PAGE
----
“Wow,” Rebecca laughed. “Did you have coffee or something?”

“No!” Emma lowered her feet firmly to the floor. “I’m just really happy. It’s nice . . .” she cocked her head, biting her lower lip, “you know, having someone who understands.”

She didn’t see the initial look of pained confusion that fleeted over Rebecca’s face. She only saw the warm and very genuine smile that followed. “You can always tell me anything, you know.”

Rebecca meant what she said with all her heart, and Emma clung to the words of hope with her own desperate need. “Yeah, I guess you figure it all out on your own anyway.”

They laughed, the last little bits of visible awkwardness melting away.

“We better get to class.” Rebecca motioned towards their room.

Emma nodded, falling into step beside her friend. As they walked, their hands brushed lightly against each other, sending a chill up Emma’s arm and setting the butterflies in her stomach into full flight. Rebecca suddenly threw her arm over Emma’s shoulder, hugging her neck as they entered the classroom.

The day went by like any normal school day, but every time Emma caught Rebecca’s eye, she felt that they were sharing a secret language that the others couldn’t enter into. Every touch, no matter how innocuous it would have seemed last week, now felt laden with meaning. When Emma finally came home from school and related her day to the futon, they both sighed—one out of sheer happiness, the other out of relief. The futon didn’t admit to Emma that it had actually worried that Rebecca would withdraw from her.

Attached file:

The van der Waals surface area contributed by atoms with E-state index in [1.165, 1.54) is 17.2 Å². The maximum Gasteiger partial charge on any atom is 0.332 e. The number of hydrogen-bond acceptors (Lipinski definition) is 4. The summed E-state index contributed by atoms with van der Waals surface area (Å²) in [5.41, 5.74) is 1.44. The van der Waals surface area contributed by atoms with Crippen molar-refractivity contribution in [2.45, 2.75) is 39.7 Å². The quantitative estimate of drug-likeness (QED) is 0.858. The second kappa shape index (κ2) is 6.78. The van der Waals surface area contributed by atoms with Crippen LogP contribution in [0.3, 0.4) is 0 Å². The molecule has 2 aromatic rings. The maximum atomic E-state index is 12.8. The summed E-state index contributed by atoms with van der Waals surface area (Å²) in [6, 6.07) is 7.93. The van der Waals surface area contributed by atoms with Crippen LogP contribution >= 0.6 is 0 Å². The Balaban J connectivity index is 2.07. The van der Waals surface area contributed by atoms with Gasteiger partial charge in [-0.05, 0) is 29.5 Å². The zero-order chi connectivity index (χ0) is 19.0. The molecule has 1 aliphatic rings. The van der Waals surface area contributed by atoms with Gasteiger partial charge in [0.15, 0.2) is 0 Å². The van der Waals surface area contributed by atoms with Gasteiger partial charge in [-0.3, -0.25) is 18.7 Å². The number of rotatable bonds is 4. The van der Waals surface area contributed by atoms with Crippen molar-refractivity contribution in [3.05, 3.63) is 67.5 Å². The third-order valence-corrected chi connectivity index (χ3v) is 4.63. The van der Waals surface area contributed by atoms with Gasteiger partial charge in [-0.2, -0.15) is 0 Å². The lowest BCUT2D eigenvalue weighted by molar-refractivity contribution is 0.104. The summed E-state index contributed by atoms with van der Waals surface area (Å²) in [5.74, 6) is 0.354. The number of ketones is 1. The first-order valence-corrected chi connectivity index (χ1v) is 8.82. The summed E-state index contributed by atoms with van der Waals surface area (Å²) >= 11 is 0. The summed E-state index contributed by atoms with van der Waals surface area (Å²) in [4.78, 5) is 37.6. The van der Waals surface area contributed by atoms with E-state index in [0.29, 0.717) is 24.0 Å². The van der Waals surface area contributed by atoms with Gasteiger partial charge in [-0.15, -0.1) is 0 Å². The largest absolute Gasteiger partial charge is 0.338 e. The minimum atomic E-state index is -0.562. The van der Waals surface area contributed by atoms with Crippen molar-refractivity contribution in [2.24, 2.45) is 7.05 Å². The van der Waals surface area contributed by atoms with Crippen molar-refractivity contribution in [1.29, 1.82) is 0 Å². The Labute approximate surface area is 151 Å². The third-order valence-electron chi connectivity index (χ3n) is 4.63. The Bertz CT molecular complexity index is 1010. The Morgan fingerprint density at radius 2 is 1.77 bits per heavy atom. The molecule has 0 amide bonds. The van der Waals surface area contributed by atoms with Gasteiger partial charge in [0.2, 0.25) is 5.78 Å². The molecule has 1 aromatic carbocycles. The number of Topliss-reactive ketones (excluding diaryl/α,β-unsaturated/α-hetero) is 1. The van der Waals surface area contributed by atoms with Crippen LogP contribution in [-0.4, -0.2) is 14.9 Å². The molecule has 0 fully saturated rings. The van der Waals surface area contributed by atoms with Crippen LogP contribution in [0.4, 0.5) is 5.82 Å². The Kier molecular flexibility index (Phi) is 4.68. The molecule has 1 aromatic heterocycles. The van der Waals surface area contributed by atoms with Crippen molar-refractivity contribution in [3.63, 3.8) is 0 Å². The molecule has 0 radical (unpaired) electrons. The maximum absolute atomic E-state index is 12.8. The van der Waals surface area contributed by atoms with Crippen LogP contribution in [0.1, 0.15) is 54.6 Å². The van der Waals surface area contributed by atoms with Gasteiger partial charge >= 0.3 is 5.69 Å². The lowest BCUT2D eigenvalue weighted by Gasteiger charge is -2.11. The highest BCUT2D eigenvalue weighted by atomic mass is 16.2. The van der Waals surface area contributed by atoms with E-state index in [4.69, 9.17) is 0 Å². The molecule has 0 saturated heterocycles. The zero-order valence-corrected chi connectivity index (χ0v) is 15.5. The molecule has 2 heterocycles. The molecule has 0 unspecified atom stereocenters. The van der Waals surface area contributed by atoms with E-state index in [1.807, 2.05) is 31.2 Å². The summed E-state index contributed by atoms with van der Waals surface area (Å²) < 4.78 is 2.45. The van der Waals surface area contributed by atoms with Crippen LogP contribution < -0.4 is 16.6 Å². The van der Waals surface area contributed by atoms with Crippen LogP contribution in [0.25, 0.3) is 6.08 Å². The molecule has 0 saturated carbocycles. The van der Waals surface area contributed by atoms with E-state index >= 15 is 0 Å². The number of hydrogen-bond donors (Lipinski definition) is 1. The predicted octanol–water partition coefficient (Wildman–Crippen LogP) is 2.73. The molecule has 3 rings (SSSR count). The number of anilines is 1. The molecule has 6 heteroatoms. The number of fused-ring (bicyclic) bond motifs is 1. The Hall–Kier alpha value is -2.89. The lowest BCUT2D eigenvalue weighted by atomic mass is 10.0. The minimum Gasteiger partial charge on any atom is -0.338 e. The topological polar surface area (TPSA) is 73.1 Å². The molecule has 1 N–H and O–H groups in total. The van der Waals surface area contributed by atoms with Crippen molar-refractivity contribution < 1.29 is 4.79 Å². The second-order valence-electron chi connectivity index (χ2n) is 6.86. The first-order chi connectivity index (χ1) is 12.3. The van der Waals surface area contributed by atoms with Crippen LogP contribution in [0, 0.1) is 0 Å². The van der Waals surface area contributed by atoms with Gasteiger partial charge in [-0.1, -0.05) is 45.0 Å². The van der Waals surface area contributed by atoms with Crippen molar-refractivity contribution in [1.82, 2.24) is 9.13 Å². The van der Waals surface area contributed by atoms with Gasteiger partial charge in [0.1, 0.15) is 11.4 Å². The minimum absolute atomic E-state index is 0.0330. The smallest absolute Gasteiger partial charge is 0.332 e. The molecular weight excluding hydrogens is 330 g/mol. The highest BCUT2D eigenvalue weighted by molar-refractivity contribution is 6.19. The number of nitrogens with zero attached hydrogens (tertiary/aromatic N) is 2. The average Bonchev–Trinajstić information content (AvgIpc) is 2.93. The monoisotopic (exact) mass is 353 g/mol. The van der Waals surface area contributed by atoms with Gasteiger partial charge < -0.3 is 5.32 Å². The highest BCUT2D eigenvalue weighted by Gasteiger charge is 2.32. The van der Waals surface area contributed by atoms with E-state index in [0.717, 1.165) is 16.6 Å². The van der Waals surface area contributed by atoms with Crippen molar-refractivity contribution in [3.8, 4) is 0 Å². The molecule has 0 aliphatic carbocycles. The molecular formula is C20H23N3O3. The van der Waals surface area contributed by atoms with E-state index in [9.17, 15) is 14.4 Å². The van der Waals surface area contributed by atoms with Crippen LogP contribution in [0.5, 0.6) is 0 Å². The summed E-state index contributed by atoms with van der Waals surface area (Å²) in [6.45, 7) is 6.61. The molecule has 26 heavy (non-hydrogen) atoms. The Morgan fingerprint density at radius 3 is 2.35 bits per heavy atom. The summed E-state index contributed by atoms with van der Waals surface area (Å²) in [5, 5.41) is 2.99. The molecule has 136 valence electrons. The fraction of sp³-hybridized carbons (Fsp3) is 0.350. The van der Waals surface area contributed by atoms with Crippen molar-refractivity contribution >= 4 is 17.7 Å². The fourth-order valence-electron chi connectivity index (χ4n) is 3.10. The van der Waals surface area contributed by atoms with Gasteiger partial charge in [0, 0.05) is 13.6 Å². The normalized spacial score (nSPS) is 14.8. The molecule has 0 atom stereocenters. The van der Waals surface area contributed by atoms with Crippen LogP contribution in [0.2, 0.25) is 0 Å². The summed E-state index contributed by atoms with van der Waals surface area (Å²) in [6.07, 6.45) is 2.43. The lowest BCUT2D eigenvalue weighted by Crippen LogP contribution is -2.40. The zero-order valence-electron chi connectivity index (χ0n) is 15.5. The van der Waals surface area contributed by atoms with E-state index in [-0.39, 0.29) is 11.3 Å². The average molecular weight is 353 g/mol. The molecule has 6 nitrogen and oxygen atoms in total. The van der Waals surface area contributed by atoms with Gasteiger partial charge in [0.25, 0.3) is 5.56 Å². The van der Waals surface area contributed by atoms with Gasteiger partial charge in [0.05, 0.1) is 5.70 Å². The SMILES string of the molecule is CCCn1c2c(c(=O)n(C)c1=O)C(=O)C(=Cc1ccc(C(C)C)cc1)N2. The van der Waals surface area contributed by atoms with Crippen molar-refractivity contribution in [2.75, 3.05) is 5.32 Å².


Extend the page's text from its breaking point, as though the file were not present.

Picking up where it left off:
“I think I’m in love with a girl,” Emma finally whispered, as much to herself as to the futon. “Is this what the crushes they’re always talking about feel like?”

The futon, having never experienced first love itself, shrugged. Probably, it said, but it secretly thought that Emma might be experiencing a deeper feeling than the other girls had known up to that point. Forbidden crushes are always a little bit stronger than general puppy love.

“What does it mean?” Emma asked.

You’re lesbian, the futon tried to explain. But it’s hard enough to understand the language of furniture as it is, and Emma had never heard that term before.

“Do you think there’s something wrong with me?”

No! the futon chuckled. There’s nothing wrong with you! There are many people who feel the same way. The futon knew that it wasn’t enough for it to whisper that to Emma, but it wasn’t quite sure how to help her see that she was normal. Suddenly, thought of a solution. You could look it up!

“I could look it up,” Emma mused to herself as if she had come up with the idea. Grabbing her laptop, she opened up a web browser. It didn’t take too long for her to discover a site that answered all of her questions. Together, she and the futon sat there and read what it meant for her to be attracted to girls instead of boys.